Language and Gender Sensitivity in reference to Zulu culture

Author: Rooweither Mabuya (SADiLaR isiZulu Researcher)

Language is a vehicle through which gender sensitivity is expressed. According to (Wodak, 1997) gender concerns the psychological, social and cultural differences between males and females. Gender refers to the fact of being male or female while gender sensitivity is the state of being aware of what society thinks about of being male and female. IsiZulu words like ubuntu/humanity and abantu/people show respect to gender sensitivity because they address both genders without singling out or giving any preference to any gender in isiZulu. Early writings presumably influenced by traditional forms of words that have sexist connotations are now often replaced by terms that are neutral in gender. For instance, in the English tradition the use of the word Ms has increased instead of the traditional Mrs or Miss and chairperson instead of chairman. These labels that are used reflect social attitudes and shapes how social structures and relationships are perceived. 

In early writing, the use of isiHlonipho in isiZulu which was widely used because of tradition shows a difference in how women spoke to men and how they wrote when they were addressing men as opposed to the contemporary usage which shows a decline due to modernity. IsiHlonipho is a custom known among the Nguni as ukuhlonipha literally ‘to respect’ which is a language of respect. This custom is also used among the Southern Sotho people as ho hlonepha which carries the same meaning as in the Nguni languages. According to Rudwick & Shange (2006) females have little choice in deciding for or against the use of isiHlonipho as they are largely restricted to life in a highly patriarchal system. It is known that the patriarchal rules that were applied decades ago in the language are not actively in use due to the change in discourse. Thomas et al (2004) say that the differences between women’s and men’s use of language are varied. Feminist researchers argue that linguistic sexism institutionalizes gender asymmetries and power differences. Lakoff (1987) cited in Chitauro-Mawema (2006), states that in asymmetries reflected in gender studies women are subsumed under the linguistic norm which is based on, or identical to men’s representations, leading to their invisibility. It is clear that gender sensitivity in language use comes with the stigma that one gender is linguistically superior to the other.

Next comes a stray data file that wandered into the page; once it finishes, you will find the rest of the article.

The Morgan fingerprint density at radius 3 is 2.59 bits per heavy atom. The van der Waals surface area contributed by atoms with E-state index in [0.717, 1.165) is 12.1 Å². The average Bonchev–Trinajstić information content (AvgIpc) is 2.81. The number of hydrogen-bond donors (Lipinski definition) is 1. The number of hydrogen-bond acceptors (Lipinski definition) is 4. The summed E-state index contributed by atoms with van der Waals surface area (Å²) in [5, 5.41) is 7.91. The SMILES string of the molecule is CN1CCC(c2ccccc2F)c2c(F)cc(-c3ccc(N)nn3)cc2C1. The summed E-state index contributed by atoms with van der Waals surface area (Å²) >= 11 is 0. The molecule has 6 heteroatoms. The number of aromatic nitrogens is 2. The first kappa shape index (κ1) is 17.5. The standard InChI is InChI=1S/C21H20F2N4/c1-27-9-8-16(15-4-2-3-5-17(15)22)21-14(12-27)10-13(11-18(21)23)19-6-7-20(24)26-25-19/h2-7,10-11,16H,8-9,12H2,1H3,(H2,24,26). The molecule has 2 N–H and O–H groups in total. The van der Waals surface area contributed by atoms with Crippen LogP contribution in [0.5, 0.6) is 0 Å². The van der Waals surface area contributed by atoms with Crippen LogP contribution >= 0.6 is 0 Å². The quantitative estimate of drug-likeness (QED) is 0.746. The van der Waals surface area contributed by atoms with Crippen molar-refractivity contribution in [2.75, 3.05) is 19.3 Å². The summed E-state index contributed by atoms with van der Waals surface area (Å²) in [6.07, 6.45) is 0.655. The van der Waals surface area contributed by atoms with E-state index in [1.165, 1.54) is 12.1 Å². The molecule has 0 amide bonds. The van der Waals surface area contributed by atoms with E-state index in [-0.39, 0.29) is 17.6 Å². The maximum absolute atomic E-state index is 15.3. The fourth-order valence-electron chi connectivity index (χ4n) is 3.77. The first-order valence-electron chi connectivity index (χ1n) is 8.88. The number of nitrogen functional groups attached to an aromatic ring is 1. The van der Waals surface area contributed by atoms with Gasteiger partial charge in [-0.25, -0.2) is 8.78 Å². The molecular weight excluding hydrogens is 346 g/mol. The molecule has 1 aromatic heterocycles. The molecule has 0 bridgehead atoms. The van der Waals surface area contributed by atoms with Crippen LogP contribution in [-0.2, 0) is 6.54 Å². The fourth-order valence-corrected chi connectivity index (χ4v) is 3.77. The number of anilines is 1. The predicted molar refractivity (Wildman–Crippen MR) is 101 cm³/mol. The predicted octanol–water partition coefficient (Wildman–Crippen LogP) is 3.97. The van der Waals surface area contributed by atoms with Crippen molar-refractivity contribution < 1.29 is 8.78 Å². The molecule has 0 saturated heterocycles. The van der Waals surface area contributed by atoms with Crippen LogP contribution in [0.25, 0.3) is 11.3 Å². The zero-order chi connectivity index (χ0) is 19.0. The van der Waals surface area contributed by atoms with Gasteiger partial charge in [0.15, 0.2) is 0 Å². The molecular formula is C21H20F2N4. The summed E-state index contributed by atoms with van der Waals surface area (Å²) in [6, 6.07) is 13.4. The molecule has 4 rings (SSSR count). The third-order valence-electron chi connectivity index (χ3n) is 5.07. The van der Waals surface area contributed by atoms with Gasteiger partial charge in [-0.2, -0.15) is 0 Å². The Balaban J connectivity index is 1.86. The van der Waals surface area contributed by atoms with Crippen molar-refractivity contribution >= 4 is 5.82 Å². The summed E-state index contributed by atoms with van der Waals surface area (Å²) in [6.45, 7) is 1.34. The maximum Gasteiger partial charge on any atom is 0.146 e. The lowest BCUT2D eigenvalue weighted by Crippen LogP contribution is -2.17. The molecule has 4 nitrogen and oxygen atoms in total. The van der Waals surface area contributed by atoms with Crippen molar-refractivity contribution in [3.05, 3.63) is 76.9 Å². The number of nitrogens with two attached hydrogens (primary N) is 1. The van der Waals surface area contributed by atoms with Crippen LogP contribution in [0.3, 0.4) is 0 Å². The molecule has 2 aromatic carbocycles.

Chitauro-Mawema, 2006. Gender Sensitivity in Shona Language Use: A lexicographic and corpus-based study of words in context.

Mabuya, R. 2018. A corpus linguistic analysis of gender sensitive language in isiZulu. MA Thesis, University of KwaZulu-Natal.

Rudwick, S. and Shange, M. 2006. Sociolinguistic oppression or expression of ‘Zuluness’? ‘IsiHlonipho’ among isiZulu-speaking females, Southern African Linguistics and Applied Languages Studies, 24:4, 473-482.

Wodak, R. 1997. Gender and Discourse. London: Sage Publications